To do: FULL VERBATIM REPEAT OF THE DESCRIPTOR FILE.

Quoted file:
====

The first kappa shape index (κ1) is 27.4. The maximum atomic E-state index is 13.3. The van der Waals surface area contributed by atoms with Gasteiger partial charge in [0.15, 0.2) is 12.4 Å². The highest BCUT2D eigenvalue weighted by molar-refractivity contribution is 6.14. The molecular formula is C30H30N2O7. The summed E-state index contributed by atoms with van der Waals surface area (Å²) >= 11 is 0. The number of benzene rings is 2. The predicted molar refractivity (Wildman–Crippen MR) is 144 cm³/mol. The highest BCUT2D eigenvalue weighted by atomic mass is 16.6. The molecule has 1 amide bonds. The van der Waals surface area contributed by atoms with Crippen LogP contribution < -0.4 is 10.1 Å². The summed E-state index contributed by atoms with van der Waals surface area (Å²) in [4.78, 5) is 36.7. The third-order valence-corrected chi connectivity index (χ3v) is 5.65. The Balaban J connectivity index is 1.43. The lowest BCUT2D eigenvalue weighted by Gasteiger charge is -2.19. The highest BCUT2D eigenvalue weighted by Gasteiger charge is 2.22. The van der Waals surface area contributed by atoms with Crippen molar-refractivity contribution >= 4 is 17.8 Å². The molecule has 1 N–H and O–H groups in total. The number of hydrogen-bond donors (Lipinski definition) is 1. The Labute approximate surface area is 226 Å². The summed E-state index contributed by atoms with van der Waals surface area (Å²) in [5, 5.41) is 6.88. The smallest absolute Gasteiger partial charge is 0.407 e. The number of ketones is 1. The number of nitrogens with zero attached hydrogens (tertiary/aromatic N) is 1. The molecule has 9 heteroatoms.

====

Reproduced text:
The first kappa shape index (κ1) is 27.4. The maximum atomic E-state index is 13.3. The van der Waals surface area contributed by atoms with Gasteiger partial charge in [0.15, 0.2) is 12.4 Å². The highest BCUT2D eigenvalue weighted by molar-refractivity contribution is 6.14. The molecular formula is C30H30N2O7. The summed E-state index contributed by atoms with van der Waals surface area (Å²) >= 11 is 0. The number of benzene rings is 2. The predicted molar refractivity (Wildman–Crippen MR) is 144 cm³/mol. The highest BCUT2D eigenvalue weighted by atomic mass is 16.6. The molecule has 1 amide bonds. The van der Waals surface area contributed by atoms with Crippen LogP contribution < -0.4 is 10.1 Å². The summed E-state index contributed by atoms with van der Waals surface area (Å²) in [4.78, 5) is 36.7. The third-order valence-corrected chi connectivity index (χ3v) is 5.65. The Balaban J connectivity index is 1.43. The lowest BCUT2D eigenvalue weighted by Gasteiger charge is -2.19. The highest BCUT2D eigenvalue weighted by Gasteiger charge is 2.22. The van der Waals surface area contributed by atoms with Crippen molar-refractivity contribution >= 4 is 17.8 Å². The molecule has 1 N–H and O–H groups in total. The number of hydrogen-bond donors (Lipinski definition) is 1. The Labute approximate surface area is 226 Å². The summed E-state index contributed by atoms with van der Waals surface area (Å²) in [5, 5.41) is 6.88. The smallest absolute Gasteiger partial charge is 0.407 e. The number of ketones is 1. The number of nitrogens with zero attached hydrogens (tertiary/aromatic N) is 1. The molecule has 9 heteroatoms.